But while our union is still sound a century-and-a-half later, the foundations of its cradle are falling apart – and the government is working furiously to save it.
Province House is in bad shape. Inside, mortar between Maritime sandstone has turned to dust, timber is rotting and plaster has fallen off the walls. The Prince Edward Island legislature moved out two years ago after decades in the east wing, and the building is closed for renovation work until at least 2020.
“It is a sick building, you might say,” Greg Shaw, a project manager at Parks Canada, told The Globe and Mail.
In 2013, as PEI got ready to celebrate the 150th anniversary of the Charlottetown conference, crews began some cosmetic masonry work on the outside of Province House. They soon discovered that minor blemishes were actually symptoms of deeper problems. Investigators were dispatched to peel back the layers of the building, and they found that decades of water damage and past stopgap repairs had taken a greater toll on everything from the roof to the floors than anyone had thought.
“You don’t know, really, what you have until you open the thing up,” Mr. Shaw said.
Thanks to an agreement reached when Justin Trudeau’s father was prime minister, Province House is the federal government’s responsibility to fix – even though the building is still owned by PEI. When the memorandum of agreement between Ottawa and Charlottetown was signed in 1974, Parks Canada was using most of the available office space, and agreed to be responsible for maintenance of the building for 99 years. Since then, though, the needs of PEI’s legislature grew and it took over two-thirds of the space.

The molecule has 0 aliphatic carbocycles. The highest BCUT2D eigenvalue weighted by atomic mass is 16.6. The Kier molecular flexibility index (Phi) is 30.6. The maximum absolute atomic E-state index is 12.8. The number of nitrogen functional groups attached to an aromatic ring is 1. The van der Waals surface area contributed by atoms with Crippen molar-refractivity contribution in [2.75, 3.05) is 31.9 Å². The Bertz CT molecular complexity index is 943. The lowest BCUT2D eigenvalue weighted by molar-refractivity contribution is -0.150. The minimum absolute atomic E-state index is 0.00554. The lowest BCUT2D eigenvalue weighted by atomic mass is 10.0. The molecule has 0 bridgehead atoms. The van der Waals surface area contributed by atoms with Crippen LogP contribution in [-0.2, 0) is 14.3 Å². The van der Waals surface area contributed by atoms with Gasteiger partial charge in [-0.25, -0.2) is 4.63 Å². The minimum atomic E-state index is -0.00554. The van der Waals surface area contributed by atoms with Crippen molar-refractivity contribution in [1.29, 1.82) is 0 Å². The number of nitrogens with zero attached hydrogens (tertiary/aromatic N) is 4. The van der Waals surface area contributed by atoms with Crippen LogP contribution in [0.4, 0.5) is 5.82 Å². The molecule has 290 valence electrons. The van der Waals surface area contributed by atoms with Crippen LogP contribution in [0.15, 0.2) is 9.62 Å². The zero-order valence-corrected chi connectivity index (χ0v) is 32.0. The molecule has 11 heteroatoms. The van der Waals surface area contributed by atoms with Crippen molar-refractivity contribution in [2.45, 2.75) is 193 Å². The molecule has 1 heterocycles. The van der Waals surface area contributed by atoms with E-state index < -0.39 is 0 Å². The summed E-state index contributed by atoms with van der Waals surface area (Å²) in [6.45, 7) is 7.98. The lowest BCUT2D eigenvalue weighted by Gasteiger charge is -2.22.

The imbalance has led the federal government to rethink the deal. In 2014, senior public servants at Parks Canada recommended Ottawa figure out how to get out of its Province House obligations, according to briefing material obtained through Access to Information laws. The PEI government says it has no interest in renegotiating the deal, and points out it covered the cost of relocating the legislative chamber while the building was closed.
In a statement, Environment Minister Catherine McKenna would only say that the federal government “is committed to [the building’s] long-term conservation and has invested $41-million towards this goal.”
That bill – roughly the same cost as a proposed plan to fix up the Prime Minister’s Ottawa residence at 24 Sussex Dr. – may not be enough.
Also kudos to the PEI officials that managed to talk the Government in Canada to pay for the restoration of their legislature building. The rest of Canada salutes you.